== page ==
DEAR DAVID: You are absolutely correct. If your parents gift you their house now, for tax purposes, their basis becomes your basis, i.e., "the giftee’s basis is the giftor’s basis."

Basis is one factor in determining profit or loss.

On the other hand, if you inherit the house on their death, you get what is known as the "stepped-up" basis. That means that the value of the property on the date of death becomes the tax basis.

Let me give you an example: Your parents bought the house many years ago for $100,000. Their tax basis is $100,000. For purposes of this column, I am ignoring such matters as major improvements made to the house, which will increase the basis.

Now, they give you the house. Let’s say it’s now worth $400,000. Your basis is $100,000. If you decided to sell (and could not take advantage of the up-to-$250,000 (or, if married and filing a joint tax return, $500,000) exclusion of gain, you will have to pay capital gains tax.

So let’s say you sell it for $400,000. Again ignoring real estate commissions and other sale-related expenses, you have made a profit of $300,000 ($400,000 minus $100,000). The federal tax rate currently is 15 percent, so you will have to send a check to the Internal Revenue Service in the amount of $45,000. And you may have to pay state and local capital gains tax as well.

Change the facts: Your dad died when the property was worth $200,000. Remember that the tax basis for each of your parents was $50,000 (since they bought the house for $100,000.) Your mother gets the stepped-up basis for half of the house (your father’s share) so now her basis is $150,000 ($100,000 plus $50,000).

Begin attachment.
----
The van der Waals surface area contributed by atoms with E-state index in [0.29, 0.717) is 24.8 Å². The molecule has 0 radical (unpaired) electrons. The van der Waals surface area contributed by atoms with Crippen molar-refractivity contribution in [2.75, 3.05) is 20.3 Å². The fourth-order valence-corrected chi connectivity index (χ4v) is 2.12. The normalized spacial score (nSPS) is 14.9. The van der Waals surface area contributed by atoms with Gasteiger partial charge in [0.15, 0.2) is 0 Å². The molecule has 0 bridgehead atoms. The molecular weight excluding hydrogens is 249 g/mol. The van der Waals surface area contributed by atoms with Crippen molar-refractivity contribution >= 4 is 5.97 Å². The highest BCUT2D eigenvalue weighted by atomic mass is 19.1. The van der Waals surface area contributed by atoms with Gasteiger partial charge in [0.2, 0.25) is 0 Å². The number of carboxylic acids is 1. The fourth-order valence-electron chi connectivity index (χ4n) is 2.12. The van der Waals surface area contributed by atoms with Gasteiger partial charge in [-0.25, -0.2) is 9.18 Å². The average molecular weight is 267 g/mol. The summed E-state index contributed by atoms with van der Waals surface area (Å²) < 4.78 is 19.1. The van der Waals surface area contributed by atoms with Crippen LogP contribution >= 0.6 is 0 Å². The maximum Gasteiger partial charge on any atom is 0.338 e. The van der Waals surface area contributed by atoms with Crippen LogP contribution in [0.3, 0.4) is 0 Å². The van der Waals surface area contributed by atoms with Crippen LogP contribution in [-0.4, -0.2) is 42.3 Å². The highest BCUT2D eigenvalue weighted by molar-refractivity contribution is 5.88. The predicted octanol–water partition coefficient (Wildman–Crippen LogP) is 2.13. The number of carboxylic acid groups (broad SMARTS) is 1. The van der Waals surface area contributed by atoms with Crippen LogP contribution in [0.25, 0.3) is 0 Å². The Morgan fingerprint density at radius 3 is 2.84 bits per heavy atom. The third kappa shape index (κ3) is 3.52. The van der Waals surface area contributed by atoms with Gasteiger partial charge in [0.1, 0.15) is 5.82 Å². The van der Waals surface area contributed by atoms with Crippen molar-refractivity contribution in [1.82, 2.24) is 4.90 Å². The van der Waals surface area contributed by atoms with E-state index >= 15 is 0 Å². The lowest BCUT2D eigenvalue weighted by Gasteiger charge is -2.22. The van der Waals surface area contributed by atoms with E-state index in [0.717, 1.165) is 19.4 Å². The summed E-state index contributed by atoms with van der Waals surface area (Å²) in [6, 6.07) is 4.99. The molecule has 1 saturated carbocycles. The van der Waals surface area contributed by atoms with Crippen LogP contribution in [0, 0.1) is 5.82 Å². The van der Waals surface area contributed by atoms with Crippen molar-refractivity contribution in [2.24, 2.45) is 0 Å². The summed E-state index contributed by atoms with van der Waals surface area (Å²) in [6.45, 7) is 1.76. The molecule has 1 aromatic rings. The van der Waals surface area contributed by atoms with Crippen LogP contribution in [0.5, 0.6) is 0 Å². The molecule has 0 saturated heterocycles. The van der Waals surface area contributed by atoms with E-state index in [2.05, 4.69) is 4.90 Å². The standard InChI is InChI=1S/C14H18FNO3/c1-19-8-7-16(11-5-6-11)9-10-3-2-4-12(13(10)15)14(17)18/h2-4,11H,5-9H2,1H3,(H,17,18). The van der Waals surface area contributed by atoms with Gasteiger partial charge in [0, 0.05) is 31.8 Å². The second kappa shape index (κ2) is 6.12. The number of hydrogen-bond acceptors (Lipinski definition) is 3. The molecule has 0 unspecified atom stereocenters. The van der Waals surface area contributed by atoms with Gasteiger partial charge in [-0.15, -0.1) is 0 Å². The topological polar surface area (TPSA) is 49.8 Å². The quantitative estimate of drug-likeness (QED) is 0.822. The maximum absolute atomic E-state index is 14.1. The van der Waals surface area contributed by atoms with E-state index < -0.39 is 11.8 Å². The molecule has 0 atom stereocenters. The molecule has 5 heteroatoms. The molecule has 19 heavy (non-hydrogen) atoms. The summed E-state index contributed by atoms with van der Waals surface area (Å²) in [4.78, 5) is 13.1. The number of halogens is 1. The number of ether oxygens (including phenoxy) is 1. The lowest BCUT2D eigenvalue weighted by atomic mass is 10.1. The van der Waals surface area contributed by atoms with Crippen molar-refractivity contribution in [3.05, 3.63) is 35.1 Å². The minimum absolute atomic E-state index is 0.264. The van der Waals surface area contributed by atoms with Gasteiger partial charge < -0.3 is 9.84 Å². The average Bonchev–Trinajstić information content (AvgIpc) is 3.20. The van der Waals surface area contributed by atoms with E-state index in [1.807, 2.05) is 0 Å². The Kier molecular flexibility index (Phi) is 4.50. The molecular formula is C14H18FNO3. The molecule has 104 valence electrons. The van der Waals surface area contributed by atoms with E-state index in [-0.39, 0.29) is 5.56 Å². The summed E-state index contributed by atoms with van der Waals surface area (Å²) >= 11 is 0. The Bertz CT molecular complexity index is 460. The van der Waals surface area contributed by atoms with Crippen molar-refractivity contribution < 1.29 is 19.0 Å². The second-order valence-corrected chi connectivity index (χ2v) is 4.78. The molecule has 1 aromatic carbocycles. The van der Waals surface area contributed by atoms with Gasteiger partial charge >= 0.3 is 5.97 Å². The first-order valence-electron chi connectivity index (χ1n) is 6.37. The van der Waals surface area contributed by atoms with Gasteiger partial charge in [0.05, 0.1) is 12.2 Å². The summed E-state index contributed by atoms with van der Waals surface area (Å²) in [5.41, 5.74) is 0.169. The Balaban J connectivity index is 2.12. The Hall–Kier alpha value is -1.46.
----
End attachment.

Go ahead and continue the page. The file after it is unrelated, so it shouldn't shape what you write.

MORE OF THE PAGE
Now, the house is worth $400,000 and your mother dies. Your basis is $400,000. If you sell it for the price, you have made no profit and thus will not have to pay any capital gains tax. Obviously, if you sell it for more than your basis, you will have to pay tax on the difference.

There may be, of course, situations where it makes sense for the parents to gift the house during their lifetime. Everyone — including your parents — should consult with their own counsel before making a decision.

DEAR BENNY: I am considering purchasing a vacation/rental property out of state. While I am familiar with real estate laws, terminology and procedures in our state, I am totally unfamiliar with those of the other state. Do you have any suggestions for websites that will get me up to speed on a state’s real estate process? Also, what questions should I ask when interviewing prospective buying agents? We plan to interview at least three, but do not know how to evaluate their effectiveness in an unfamiliar market. –Wes

DEAR WES: While I am sure there is a lot of state-specific information on the Internet, my suggestion is to retain a local attorney in the area where you are considering buying. If you don’t know any lawyer, it is my understanding that most state (or local) bar associations have referral programs. Alternatively, many people find lawyers on the Internet, but that, of course, is always risky.

As for evaluating real estate agents and brokers, once again your local attorney may be helpful, although you want to make sure that the lawyer does not represent the agent he/she is referring.

If I were in your shoes, I would try to interview three brokers: one with a large company, one with a small company and perhaps one who is a sole practitioner.

You should choose an agent you are comfortable with and who does not try to impress you with how many sales he or she has completed. And, when you finally decide to retain a broker, I suggest that you provide in any contract that you have the absolute right to terminate the contract at any time, with or without cause, provided that the broker has not already located a property for you.